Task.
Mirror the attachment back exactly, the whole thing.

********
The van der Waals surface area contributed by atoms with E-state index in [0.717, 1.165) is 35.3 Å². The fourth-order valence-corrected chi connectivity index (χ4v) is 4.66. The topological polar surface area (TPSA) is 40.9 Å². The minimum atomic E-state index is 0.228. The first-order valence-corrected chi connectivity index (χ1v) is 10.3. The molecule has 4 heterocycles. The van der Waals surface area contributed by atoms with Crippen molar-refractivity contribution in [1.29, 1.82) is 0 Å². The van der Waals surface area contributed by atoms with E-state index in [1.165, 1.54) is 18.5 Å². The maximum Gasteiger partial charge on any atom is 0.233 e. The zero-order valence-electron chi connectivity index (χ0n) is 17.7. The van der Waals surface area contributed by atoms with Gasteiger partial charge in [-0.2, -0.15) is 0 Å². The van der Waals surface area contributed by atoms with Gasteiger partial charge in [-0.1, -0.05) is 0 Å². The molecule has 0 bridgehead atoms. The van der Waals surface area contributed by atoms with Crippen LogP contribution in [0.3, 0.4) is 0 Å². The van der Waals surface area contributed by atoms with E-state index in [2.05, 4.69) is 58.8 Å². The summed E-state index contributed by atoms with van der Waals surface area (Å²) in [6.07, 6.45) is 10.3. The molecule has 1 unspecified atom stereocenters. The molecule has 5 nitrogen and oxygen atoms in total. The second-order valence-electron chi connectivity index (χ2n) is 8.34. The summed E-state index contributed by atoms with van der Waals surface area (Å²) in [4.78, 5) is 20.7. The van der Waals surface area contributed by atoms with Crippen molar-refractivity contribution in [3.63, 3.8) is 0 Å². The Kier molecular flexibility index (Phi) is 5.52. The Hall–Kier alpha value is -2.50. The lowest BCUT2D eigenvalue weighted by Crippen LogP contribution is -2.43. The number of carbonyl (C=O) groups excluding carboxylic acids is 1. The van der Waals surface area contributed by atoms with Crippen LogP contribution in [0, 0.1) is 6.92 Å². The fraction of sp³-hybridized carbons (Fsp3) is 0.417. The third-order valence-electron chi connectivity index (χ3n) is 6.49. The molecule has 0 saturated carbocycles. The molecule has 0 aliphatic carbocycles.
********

The van der Waals surface area contributed by atoms with E-state index in [0.717, 1.165) is 35.3 Å². The fourth-order valence-corrected chi connectivity index (χ4v) is 4.66. The topological polar surface area (TPSA) is 40.9 Å². The minimum atomic E-state index is 0.228. The first-order valence-corrected chi connectivity index (χ1v) is 10.3. The molecule has 4 heterocycles. The van der Waals surface area contributed by atoms with Crippen molar-refractivity contribution in [1.29, 1.82) is 0 Å². The van der Waals surface area contributed by atoms with E-state index in [1.165, 1.54) is 18.5 Å². The maximum Gasteiger partial charge on any atom is 0.233 e. The zero-order valence-electron chi connectivity index (χ0n) is 17.7. The van der Waals surface area contributed by atoms with Gasteiger partial charge in [-0.2, -0.15) is 0 Å². The van der Waals surface area contributed by atoms with Gasteiger partial charge in [-0.1, -0.05) is 0 Å². The molecule has 0 bridgehead atoms. The van der Waals surface area contributed by atoms with Crippen LogP contribution in [0.3, 0.4) is 0 Å². The van der Waals surface area contributed by atoms with E-state index in [2.05, 4.69) is 58.8 Å². The summed E-state index contributed by atoms with van der Waals surface area (Å²) in [6.07, 6.45) is 10.3. The molecule has 1 unspecified atom stereocenters. The molecule has 5 nitrogen and oxygen atoms in total. The second-order valence-electron chi connectivity index (χ2n) is 8.34. The summed E-state index contributed by atoms with van der Waals surface area (Å²) in [4.78, 5) is 20.7. The van der Waals surface area contributed by atoms with Crippen molar-refractivity contribution in [3.63, 3.8) is 0 Å². The Kier molecular flexibility index (Phi) is 5.52. The Hall–Kier alpha value is -2.50. The lowest BCUT2D eigenvalue weighted by Crippen LogP contribution is -2.43. The number of carbonyl (C=O) groups excluding carboxylic acids is 1. The van der Waals surface area contributed by atoms with Crippen LogP contribution in [0, 0.1) is 6.92 Å². The fraction of sp³-hybridized carbons (Fsp3) is 0.417. The third-order valence-electron chi connectivity index (χ3n) is 6.49. The molecule has 0 saturated carbocycles. The molecule has 0 aliphatic carbocycles.